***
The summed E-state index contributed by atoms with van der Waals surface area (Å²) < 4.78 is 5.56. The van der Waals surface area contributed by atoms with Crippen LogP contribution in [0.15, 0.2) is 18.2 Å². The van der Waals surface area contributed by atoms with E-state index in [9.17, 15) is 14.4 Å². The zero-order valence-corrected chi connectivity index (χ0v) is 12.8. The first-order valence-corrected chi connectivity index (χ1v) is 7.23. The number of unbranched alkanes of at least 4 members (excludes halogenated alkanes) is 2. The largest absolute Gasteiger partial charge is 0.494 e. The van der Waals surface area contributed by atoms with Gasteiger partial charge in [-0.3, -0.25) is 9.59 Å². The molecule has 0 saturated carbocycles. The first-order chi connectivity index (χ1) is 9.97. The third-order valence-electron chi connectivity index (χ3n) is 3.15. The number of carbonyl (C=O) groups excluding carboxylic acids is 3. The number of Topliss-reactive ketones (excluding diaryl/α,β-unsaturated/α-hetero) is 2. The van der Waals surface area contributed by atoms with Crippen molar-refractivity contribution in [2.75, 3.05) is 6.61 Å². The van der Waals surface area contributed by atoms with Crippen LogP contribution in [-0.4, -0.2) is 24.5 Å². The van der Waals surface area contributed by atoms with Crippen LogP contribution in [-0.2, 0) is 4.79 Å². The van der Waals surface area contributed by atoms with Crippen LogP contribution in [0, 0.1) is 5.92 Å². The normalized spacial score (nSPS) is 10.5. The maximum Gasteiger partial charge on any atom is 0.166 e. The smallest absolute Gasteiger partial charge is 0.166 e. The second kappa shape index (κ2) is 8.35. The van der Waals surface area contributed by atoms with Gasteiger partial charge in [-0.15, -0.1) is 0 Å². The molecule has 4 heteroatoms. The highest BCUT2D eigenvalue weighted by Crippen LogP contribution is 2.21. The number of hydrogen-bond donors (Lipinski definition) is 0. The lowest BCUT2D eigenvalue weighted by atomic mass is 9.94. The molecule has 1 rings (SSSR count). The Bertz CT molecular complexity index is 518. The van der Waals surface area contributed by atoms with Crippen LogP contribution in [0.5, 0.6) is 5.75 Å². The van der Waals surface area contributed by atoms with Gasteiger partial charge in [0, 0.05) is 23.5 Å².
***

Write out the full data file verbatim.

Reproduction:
The summed E-state index contributed by atoms with van der Waals surface area (Å²) < 4.78 is 5.56. The van der Waals surface area contributed by atoms with Crippen LogP contribution in [0.15, 0.2) is 18.2 Å². The van der Waals surface area contributed by atoms with E-state index in [9.17, 15) is 14.4 Å². The zero-order valence-corrected chi connectivity index (χ0v) is 12.8. The first-order valence-corrected chi connectivity index (χ1v) is 7.23. The number of unbranched alkanes of at least 4 members (excludes halogenated alkanes) is 2. The largest absolute Gasteiger partial charge is 0.494 e. The van der Waals surface area contributed by atoms with Gasteiger partial charge in [-0.3, -0.25) is 9.59 Å². The molecule has 0 saturated carbocycles. The first-order chi connectivity index (χ1) is 9.97. The third-order valence-electron chi connectivity index (χ3n) is 3.15. The number of carbonyl (C=O) groups excluding carboxylic acids is 3. The number of Topliss-reactive ketones (excluding diaryl/α,β-unsaturated/α-hetero) is 2. The van der Waals surface area contributed by atoms with Crippen molar-refractivity contribution in [2.75, 3.05) is 6.61 Å². The van der Waals surface area contributed by atoms with Crippen LogP contribution in [-0.4, -0.2) is 24.5 Å². The van der Waals surface area contributed by atoms with Crippen LogP contribution in [-0.2, 0) is 4.79 Å². The van der Waals surface area contributed by atoms with Crippen LogP contribution in [0, 0.1) is 5.92 Å². The normalized spacial score (nSPS) is 10.5. The maximum Gasteiger partial charge on any atom is 0.166 e. The smallest absolute Gasteiger partial charge is 0.166 e. The second kappa shape index (κ2) is 8.35. The van der Waals surface area contributed by atoms with Gasteiger partial charge in [-0.15, -0.1) is 0 Å². The molecule has 4 heteroatoms. The highest BCUT2D eigenvalue weighted by Crippen LogP contribution is 2.21. The number of hydrogen-bond donors (Lipinski definition) is 0. The lowest BCUT2D eigenvalue weighted by atomic mass is 9.94. The molecule has 1 rings (SSSR count). The Bertz CT molecular complexity index is 518. The van der Waals surface area contributed by atoms with Crippen LogP contribution in [0.5, 0.6) is 5.75 Å². The van der Waals surface area contributed by atoms with Gasteiger partial charge in [0, 0.05) is 23.5 Å².